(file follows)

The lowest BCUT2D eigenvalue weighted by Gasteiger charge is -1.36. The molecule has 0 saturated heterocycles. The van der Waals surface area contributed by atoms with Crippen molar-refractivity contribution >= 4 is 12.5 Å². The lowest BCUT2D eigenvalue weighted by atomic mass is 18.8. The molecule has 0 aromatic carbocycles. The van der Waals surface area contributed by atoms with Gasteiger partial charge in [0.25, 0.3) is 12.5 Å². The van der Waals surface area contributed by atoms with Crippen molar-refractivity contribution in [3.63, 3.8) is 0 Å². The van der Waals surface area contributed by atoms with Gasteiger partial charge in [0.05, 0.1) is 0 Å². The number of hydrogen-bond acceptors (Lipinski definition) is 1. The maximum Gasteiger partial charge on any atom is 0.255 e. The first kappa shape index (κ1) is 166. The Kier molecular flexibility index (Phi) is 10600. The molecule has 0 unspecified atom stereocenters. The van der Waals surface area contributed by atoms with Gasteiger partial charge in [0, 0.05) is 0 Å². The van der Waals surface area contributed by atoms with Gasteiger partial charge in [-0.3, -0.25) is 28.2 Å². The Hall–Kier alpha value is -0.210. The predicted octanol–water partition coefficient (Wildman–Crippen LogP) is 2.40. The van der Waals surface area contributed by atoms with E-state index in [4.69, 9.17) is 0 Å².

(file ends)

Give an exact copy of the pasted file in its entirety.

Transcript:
The lowest BCUT2D eigenvalue weighted by Gasteiger charge is -1.36. The molecule has 0 saturated heterocycles. The van der Waals surface area contributed by atoms with Crippen molar-refractivity contribution >= 4 is 12.5 Å². The lowest BCUT2D eigenvalue weighted by atomic mass is 18.8. The molecule has 0 aromatic carbocycles. The van der Waals surface area contributed by atoms with Gasteiger partial charge in [0.25, 0.3) is 12.5 Å². The van der Waals surface area contributed by atoms with Crippen molar-refractivity contribution in [3.63, 3.8) is 0 Å². The van der Waals surface area contributed by atoms with Gasteiger partial charge in [0.05, 0.1) is 0 Å². The number of hydrogen-bond acceptors (Lipinski definition) is 1. The maximum Gasteiger partial charge on any atom is 0.255 e. The first kappa shape index (κ1) is 166. The Kier molecular flexibility index (Phi) is 10600. The molecule has 0 unspecified atom stereocenters. The van der Waals surface area contributed by atoms with Gasteiger partial charge in [0, 0.05) is 0 Å². The van der Waals surface area contributed by atoms with Gasteiger partial charge in [-0.3, -0.25) is 28.2 Å². The Hall–Kier alpha value is -0.210. The predicted octanol–water partition coefficient (Wildman–Crippen LogP) is 2.40. The van der Waals surface area contributed by atoms with E-state index in [4.69, 9.17) is 0 Å².